Last updated at 9:14 pm UTC on 3 June 2020
The Git Browser is a graphical user interface to operate on Smalltalk projects that are tracked in Git repositories. It allows you to manage working copies, track packages (multiple per working copy, which are all versioned together), browse branches, create new commits, search for commits, synchronize with remote repositories, and perform checkouts and merges. It can be used without a Git outside of Squeak (it does not call external processes or shared libraries).
The tool is primarily meant to maintain Squeak projects, which are published on GitHub or similar platforms, but can be used with any Git repository.
How to install the Git Browser
Install the Git Browser by choosing Tools > Git Browser in your Squeak image (since 5.2). This will also load several of dependencies via Metacello.
How to use the Git Browser
Once you have the Git Browser opened from the Tools menu for the first time, it will prompt you whether you want to create your first project now. If you would like to start a fresh and empty working copy on an empty Git repository, select “yes” and provide a path for the Git repository. If you would rather like to clone an existing Git repository, select “no.”
The Git browser itself has five panes:
- On the top left, there is a list of projects. These are your working copies. Each working copy links something in your Squeak image to a Git repository outside of that image. Via the context menu of this list, you can add, change, or delete working copies and repositories. If this list is empty, you will want to start with the context menu here.
- Below that, there is a list of branches in the currently selected project (if any). Via the context menu, you can add, rename, and remove branches, push to remote repositories, and switch branches. One branch is highlighted with a green dot; this is the branch that is currently checked-out. If you create new commits, they will go on this branch.
- On the top right, there is the list of commits on the current branch (if any). You can compare commits with each other or a commit with the working copy, search for commits using the search bar below the list (or via list filtering to only search the headlines), create a new branch at a commit, reset the current branch to an older commit, or check out or merge specific objects from a commit.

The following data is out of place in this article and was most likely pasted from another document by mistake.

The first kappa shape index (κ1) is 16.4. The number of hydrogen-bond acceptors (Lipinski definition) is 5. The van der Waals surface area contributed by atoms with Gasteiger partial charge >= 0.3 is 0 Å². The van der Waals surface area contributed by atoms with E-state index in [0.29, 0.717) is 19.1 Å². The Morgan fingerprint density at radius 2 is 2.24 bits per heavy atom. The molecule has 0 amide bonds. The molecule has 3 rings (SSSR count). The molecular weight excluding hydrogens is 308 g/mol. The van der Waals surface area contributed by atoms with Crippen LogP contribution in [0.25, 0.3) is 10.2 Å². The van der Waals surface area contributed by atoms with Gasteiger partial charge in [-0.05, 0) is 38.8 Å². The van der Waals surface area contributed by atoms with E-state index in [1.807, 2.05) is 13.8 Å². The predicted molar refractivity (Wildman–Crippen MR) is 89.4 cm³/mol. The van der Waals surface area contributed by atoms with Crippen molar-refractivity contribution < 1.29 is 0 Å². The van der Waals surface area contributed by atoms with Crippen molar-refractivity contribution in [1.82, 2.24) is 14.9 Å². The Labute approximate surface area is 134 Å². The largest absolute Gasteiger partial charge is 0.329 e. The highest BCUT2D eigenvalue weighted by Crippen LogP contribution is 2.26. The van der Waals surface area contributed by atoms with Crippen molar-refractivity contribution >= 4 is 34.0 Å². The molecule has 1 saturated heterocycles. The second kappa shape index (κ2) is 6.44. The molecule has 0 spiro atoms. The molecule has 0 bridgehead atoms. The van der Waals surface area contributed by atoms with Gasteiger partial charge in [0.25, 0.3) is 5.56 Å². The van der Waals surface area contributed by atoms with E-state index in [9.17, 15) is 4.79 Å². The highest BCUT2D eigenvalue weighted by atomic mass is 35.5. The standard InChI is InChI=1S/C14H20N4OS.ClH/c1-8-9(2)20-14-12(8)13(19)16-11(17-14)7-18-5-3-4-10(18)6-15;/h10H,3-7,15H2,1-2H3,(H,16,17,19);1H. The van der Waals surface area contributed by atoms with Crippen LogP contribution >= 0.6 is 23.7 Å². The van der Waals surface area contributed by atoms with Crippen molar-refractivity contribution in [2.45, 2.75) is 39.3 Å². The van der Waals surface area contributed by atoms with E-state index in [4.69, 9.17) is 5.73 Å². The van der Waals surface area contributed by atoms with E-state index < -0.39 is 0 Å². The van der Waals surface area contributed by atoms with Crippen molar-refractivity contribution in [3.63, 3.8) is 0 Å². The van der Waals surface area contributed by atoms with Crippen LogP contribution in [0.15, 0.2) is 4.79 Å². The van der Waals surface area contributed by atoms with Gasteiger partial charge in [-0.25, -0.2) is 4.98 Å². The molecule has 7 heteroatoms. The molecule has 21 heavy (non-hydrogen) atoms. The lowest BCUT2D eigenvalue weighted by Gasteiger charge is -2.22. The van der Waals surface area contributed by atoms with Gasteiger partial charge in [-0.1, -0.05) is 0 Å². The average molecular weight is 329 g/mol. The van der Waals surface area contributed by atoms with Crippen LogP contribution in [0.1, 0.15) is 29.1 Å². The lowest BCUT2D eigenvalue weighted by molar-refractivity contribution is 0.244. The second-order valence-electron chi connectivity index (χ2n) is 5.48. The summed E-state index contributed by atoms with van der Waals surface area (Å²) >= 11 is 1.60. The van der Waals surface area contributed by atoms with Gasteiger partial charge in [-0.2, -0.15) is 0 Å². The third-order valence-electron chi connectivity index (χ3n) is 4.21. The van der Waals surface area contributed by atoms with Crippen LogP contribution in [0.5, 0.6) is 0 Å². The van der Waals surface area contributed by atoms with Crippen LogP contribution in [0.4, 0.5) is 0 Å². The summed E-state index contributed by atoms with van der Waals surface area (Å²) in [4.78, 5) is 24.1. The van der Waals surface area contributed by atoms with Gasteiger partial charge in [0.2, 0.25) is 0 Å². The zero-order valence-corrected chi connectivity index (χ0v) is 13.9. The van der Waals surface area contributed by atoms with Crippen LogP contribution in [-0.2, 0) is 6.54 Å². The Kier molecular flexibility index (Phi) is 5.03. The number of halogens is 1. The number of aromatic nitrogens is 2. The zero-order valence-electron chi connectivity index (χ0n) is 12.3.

- In the bottom-left pane, the full log message of the selected commit will be displayed. In addition to that, it will also show the commit metadata, such as the author, committer, and the abbreviated SHA-1 hash of the commit and its parents.
- Finally on the bottom right, there is a list of objects in the selected commit. These are usually the packages known in a particular commit. Via the context menu you can checkout or merge an object with the working copy (read checkout like “Load” in Monticello and merge like “Merge”), browse either the object as it was at the time of the commit, or what is currently loaded. You can also access the current scripts (preamble, postscript etc.) of packages here.
Between the panes, there is a strip of buttons. They operate on the current branch or the selected commit. At the far right, you can configure how things go to Git: that is your name and e-mail address for the commit metadata, the Smalltalk file format you want to produce (FileTree/Cypress or Tonel), and whether Squot should suppress writing its own configuration files (if you want to submit a pull request to a repository that is not developed with Squot, for example). Via the Feedback button, you can create an issue for Squot on GitHub directly from the image. You can also file these here: https://github.com/hpi-swa/Squot/issues
To add another package to a project, or remove a package from the set of tracked packages, open the menu of a project and choose “Change tracked packages”. Below that menu item, you can also change between writing FileTree/Cypress or Tonel files (“Set package storage format…”).
When you switch branches via the context menu of the branch list, note that it will stow away all your unsaved changes and the other branch is checked out clean. Your unsaved changes will be restored when you switch back to the original branch. This behavior is different from the Git CLI, and was conceived in an alternative Git frontend called “Gitless” (which addresses some of Git’s awkwardness).
When you want to commit, you will find that there is no Git staging area as far as the Git Browser and accompanying tools are concerned. Instead, you can choose which packages, classes, and methods you want to include or exclude in the commit dialog, like in Monticello in recent years.
When you checkout or merge something, you always first get a list of changes, from which you can choose what to load and what to skip.
To update the Git Browser when a new version was published, open the window dropdown menu (third button from the right in the title bar) and choose “self-update…”. It pulls the latest version from the master branch on GitHub. Ongoing development happens on the “develop” branch, not on master. You can also pull that version by choosing “set self-update branch…” in the same menu, and then invoke the update.
Which version control packages lie beneath the Git Browser
The Git Browser uses Squot to realize version control, not Monticello (although Squot uses parts of Monticello under the hood).
The adapter between Squot and Git uses a package called FileSystem-Git, which contains a pure Smalltalk implementation of Git.
The Git Browser is hosted together with Squot and the used version of FileSystem-Git on https://github.com/hpi-swa/Squot/
Current open issues are tracked here: https://github.com/hpi-swa/Squot/issues